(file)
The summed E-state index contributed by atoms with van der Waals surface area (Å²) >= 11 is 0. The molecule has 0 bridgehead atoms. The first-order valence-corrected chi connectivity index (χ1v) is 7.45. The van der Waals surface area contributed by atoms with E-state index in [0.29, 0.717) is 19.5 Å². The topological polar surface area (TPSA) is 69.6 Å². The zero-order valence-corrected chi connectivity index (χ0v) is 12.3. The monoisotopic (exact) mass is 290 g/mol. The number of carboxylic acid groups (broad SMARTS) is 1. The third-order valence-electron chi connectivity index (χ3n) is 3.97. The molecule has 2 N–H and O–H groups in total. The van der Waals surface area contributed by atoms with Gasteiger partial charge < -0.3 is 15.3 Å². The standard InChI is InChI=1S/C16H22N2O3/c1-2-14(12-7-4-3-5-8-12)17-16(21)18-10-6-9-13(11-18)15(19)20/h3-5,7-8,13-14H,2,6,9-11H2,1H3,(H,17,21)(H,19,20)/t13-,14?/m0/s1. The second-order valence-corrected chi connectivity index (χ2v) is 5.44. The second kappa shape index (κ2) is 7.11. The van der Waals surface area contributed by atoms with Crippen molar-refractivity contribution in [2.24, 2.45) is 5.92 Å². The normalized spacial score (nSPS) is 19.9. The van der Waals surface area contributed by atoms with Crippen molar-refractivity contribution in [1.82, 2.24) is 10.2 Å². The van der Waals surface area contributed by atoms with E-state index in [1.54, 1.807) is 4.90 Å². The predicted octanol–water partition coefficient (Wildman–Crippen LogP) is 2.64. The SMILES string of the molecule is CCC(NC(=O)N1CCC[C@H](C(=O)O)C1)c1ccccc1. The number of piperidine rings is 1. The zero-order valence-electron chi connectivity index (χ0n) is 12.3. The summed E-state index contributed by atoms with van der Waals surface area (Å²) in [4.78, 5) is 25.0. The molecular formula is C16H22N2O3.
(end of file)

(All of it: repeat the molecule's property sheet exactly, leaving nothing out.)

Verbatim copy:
The summed E-state index contributed by atoms with van der Waals surface area (Å²) >= 11 is 0. The molecule has 0 bridgehead atoms. The first-order valence-corrected chi connectivity index (χ1v) is 7.45. The van der Waals surface area contributed by atoms with E-state index in [0.29, 0.717) is 19.5 Å². The topological polar surface area (TPSA) is 69.6 Å². The zero-order valence-corrected chi connectivity index (χ0v) is 12.3. The monoisotopic (exact) mass is 290 g/mol. The number of carboxylic acid groups (broad SMARTS) is 1. The third-order valence-electron chi connectivity index (χ3n) is 3.97. The molecule has 2 N–H and O–H groups in total. The van der Waals surface area contributed by atoms with Gasteiger partial charge < -0.3 is 15.3 Å². The standard InChI is InChI=1S/C16H22N2O3/c1-2-14(12-7-4-3-5-8-12)17-16(21)18-10-6-9-13(11-18)15(19)20/h3-5,7-8,13-14H,2,6,9-11H2,1H3,(H,17,21)(H,19,20)/t13-,14?/m0/s1. The second-order valence-corrected chi connectivity index (χ2v) is 5.44. The second kappa shape index (κ2) is 7.11. The van der Waals surface area contributed by atoms with Crippen molar-refractivity contribution in [2.24, 2.45) is 5.92 Å². The normalized spacial score (nSPS) is 19.9. The van der Waals surface area contributed by atoms with Crippen molar-refractivity contribution in [1.82, 2.24) is 10.2 Å². The van der Waals surface area contributed by atoms with E-state index in [1.54, 1.807) is 4.90 Å². The predicted octanol–water partition coefficient (Wildman–Crippen LogP) is 2.64. The SMILES string of the molecule is CCC(NC(=O)N1CCC[C@H](C(=O)O)C1)c1ccccc1. The number of piperidine rings is 1. The zero-order valence-electron chi connectivity index (χ0n) is 12.3. The summed E-state index contributed by atoms with van der Waals surface area (Å²) in [4.78, 5) is 25.0. The molecular formula is C16H22N2O3.